He has, therefore, implored the government to increase the budgetary allocation to the Fisheries Commission.

The Office Manager of the Ghana Industrial Trawlers Association (GITA), Mr Gilbert Sam, also thinks that although the co-management policy may be gathering some buzz, it is not new in the management of the country’s fisheries resources.

“The co-management policy is not something new. It has been with us for a longtime,” he noted, saying that it will be wrong on the part of regulators to after the introduction of the policy still act contrary to the aims and objectives of the policy.

He pointed out that if key stakeholders such as owners of fleets are not consulted in the management of the fisheries resources, it will not help to achieve that purpose of the policy.

For Mr Sam, the Fisheries Commission should not be only interested in arresting fisheries offenders and prosecuting them, but should be interested in achieving high voluntary compliance of fisheries laws, further noting that fisheries co-management policy will reduce “reduce acrimony, potential conflict and all forms of mistrust” when effectively implemented, as it will bring all the key stakeholders on one path.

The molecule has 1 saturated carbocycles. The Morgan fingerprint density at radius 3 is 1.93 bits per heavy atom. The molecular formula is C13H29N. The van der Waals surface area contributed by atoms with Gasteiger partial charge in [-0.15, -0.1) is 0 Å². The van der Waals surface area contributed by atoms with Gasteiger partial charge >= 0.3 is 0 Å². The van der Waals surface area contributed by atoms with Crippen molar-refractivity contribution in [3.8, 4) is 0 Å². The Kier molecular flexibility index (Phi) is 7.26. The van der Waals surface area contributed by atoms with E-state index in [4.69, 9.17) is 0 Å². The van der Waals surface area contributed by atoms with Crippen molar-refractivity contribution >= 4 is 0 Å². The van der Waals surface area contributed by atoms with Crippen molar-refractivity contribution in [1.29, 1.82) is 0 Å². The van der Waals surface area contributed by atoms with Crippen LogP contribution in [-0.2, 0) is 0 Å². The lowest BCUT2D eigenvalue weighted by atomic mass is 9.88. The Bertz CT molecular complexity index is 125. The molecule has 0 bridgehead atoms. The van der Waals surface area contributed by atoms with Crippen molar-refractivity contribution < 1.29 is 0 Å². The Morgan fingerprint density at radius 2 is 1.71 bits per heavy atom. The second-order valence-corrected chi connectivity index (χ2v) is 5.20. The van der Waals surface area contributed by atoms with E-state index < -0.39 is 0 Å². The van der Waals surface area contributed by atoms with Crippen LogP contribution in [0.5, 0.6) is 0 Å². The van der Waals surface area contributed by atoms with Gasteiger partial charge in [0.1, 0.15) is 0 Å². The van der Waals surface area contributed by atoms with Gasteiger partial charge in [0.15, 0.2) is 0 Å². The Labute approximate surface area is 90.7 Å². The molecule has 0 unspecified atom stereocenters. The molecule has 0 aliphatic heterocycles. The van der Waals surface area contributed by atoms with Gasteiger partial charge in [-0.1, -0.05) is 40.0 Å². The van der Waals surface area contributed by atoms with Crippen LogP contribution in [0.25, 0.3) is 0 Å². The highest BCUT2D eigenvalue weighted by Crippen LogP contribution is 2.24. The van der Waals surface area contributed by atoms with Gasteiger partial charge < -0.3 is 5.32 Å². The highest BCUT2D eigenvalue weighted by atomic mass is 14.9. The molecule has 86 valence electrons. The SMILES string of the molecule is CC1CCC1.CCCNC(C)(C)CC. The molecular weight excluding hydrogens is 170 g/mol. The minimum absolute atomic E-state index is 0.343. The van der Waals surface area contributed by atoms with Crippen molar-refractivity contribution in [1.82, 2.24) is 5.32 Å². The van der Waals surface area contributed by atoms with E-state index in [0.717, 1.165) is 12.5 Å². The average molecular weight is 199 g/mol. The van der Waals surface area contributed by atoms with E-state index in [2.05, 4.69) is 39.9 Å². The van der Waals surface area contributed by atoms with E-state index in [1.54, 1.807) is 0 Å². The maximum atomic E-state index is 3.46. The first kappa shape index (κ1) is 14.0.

At long last

For Ebusuapanyin Kobina Beenya, the implementation of the fisheries co-management policy is what fishers have been waiting for over the years, praying that regulators will not abandon the policy and “do their own thing.”

He wants the government to quickly start the implementation of the policy by setting up committees at the various fishing sites across the country, noting that through the committees, the fishermen can make their views known to the regulators.

“Our major concern is that although the policy is a good one, we are uncertain as to whether government will work with our contributions or not,” he said, adding

“When they (fisheries regulators) come and we tell them our concerns, they just write them but they don’t work with them.”
Nana Kofi Krah is also a fisherman at Cape Coast and shares similar sentiments with other fishermen concerning their views being neglected or ignored by fisheries regulators.